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Common Questions About Breastfeeding

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Will I have enough milk for my baby? 

Yes! The more you breastfeed, the more milk you will make. As your baby grows, your supply of breastmilk will adjust to meet your baby’s needs. The size of your breasts does not matter; your breasts can make milk.

How can I tell if my baby is getting enough breast milk? 

By the time your baby is 5 days old, you should be nursing about every 1½ to 3 hours. This ends up being about 8-12 times over 24 hours. Baby should wet about 6 or more regular diapers and have 2-5 dirty diapers every day. Your baby should be quiet and happy after feeding, and be back to birth weight by 2 weeks after birth.  (See LaLeche League International getting enough milk)

What does breastmilk look like? 

Your first milk, Colostrum, looks thick and yellowish. In the first week after birth, your milk starts to look whiter. At the beginning of feeding, breastmilk can look thin and watery. Later in the feeding, breastmilk looks thicker and creamy.

What does it mean when my baby suddenly wants to breastfeed more often? 

Babies go through growth spurts and may breastfeed more often for a day or two. Growth spurts typically happen at about 10 days, 2-3 weeks, 6-8 weeks, 3 months and 6 months. During a growth spurt, baby may want to nurse both breasts at each feeding. If baby still seems hungry after the second side, offer the first breast again. Even if your breast doesn’t seem full, there is milk there! Providing a bottle of formula isn’t beneficial since your breast will not get the message to make more milk. (LaLeche League International on frequent breastfeeding)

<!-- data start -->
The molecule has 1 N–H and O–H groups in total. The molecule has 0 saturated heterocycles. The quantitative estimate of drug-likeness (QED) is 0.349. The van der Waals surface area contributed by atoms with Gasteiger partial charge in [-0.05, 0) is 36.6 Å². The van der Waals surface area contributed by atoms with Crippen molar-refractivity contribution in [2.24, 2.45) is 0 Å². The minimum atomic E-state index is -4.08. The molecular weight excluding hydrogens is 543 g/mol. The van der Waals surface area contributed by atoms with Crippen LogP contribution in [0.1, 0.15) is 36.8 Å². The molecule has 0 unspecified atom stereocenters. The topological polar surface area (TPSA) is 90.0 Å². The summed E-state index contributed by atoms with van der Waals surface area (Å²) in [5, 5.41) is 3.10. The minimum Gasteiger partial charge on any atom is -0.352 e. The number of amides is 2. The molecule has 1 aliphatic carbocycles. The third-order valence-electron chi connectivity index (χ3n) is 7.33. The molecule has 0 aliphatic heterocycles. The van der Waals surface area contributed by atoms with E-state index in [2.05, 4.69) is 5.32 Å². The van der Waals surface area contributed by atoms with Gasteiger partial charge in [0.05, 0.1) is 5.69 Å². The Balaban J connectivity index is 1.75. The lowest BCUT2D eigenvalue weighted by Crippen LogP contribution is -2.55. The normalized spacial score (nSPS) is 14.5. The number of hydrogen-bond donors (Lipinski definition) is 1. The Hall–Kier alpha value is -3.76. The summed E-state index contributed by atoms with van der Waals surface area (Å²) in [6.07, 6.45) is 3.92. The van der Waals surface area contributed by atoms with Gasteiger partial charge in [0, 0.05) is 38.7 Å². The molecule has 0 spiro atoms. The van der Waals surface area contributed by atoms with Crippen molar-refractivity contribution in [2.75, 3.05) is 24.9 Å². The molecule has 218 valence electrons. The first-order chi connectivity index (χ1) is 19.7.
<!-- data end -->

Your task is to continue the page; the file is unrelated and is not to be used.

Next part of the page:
Why should I start breastfeeding when I know I probably won’t continue?

Even breastfeeding your baby for just a few days is good for both of you. Colostrum, your first milk, is a rich fluid full of antibodies and protein that help protect your baby’s tender insides.

What about nursing in public? 

No one has to know you are nursing. A blanket thrown over your shoulder or a loose blouse that pulls up from the waist will cover you. With a little practice (try practicing in front of a mirror at home), you can learn how to breastfeed so that no one notices.  (LaLeche League International Discreet breastfeeding). Kentucky has passed laws protecting women who wish to breastfeed in public.  The law allos a woman to breastfeed in any location she is allowed to be.

How can my baby’s father share in the feedings? 

He can bring the baby to you for nursing, share those loving moments with both of you, and then return the baby to the crib. Dad needs to know that he is important in caring for the new baby in lots of ways — he can cuddle, bathe, rock, walk, diaper, play with and burp the baby.
(Fathers and Breastfeeding)

Can I still breastfeed if I smoke?